So what role will private companies play in the new school set-up? Astonishingly, 75 per cent of Swedish free schools are run for profit. In the UK, companies such as Pearson, Serco, Tribal, Nord Anglia, Edison Learning, Cambridge Education and even the Premier League have expressed an interest in running schools or providing support services in the sector. Gems, the world's biggest provider of independent education abroad, now run by the former Ofsted chair Zenna Atkins, says that several groups have already approached it.

Jon Berry, an education campaigner based in Hertfordshire, is fighting against the encroachment of Kunskapsskolan, a private company that runs 32 schools in Sweden. It has taken over its first UK academy in Richmond, west London, and has also expressed an interest in several schools in the Hertfordshire area. According to Berry, it is "offering not-for-profit services but it's pretty clear that it has a profit agenda down the line. It pays its teachers by exam results and, as in the academies, tears up [national agreements on] teachers' pay and conditions." The challenge is to get parents to see that "these schools offer no clear benefit to them. But you can understand why working-class communities might say: 'We'll grab whatever is going.'"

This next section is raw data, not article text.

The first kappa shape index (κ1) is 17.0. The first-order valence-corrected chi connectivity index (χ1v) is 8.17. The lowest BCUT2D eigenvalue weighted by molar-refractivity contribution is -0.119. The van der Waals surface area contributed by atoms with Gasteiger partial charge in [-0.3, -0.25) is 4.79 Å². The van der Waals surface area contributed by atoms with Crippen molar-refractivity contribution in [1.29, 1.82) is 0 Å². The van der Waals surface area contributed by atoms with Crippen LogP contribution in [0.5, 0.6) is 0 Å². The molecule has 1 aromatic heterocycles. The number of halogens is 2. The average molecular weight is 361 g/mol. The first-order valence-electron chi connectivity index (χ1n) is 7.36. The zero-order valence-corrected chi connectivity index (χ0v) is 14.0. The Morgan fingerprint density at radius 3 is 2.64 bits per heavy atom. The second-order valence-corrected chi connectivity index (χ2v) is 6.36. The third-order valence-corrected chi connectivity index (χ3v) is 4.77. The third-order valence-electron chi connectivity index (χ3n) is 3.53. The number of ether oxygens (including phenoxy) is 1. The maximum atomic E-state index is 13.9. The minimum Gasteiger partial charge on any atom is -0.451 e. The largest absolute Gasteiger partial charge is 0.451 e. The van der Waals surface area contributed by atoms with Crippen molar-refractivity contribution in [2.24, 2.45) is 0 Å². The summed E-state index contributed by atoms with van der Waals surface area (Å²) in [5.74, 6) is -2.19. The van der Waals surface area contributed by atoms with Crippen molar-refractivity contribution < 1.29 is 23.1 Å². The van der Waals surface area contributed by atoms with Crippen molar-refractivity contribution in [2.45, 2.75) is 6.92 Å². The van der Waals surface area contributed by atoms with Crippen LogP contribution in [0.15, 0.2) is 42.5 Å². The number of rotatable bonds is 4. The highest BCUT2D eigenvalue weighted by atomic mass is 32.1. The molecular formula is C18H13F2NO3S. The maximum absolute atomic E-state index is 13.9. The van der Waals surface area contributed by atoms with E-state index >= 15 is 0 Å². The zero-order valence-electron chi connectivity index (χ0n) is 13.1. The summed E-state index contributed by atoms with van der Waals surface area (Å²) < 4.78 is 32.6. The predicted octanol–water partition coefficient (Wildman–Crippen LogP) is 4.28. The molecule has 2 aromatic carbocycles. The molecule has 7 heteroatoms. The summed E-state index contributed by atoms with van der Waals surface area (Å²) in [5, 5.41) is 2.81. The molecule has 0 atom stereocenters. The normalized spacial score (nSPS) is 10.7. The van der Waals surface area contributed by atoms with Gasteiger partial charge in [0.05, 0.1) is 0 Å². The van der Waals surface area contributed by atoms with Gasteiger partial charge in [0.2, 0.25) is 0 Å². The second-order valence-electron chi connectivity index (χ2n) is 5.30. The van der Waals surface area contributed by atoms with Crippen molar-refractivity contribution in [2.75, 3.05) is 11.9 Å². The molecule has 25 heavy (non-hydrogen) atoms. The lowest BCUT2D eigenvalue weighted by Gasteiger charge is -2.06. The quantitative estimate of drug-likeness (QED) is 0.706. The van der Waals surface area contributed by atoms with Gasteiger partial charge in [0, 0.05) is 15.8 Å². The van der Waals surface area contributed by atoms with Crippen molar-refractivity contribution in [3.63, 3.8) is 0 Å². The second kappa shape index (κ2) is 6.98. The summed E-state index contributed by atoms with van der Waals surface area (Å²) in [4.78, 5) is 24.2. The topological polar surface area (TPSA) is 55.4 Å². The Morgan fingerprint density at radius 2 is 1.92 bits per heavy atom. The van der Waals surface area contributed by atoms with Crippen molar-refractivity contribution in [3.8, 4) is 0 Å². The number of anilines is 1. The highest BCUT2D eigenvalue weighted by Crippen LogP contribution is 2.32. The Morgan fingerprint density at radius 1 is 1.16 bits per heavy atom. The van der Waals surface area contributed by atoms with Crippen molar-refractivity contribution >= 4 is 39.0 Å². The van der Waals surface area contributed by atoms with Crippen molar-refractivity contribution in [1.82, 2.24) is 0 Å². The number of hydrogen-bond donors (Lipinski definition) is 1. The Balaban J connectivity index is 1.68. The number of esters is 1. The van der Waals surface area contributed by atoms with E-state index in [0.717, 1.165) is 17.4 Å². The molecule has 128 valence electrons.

So where is the opposition to the plans coming from? This month, the increasingly effective Anti Academies Alliance will be launching a campaign called A Fight for Every School, which supports local resistance to plans to convert schools to academy status without proper consultation. Public anger has undoubtedly been fuelled by the cuts to BSF funding and Gove's telling lack of care with detail.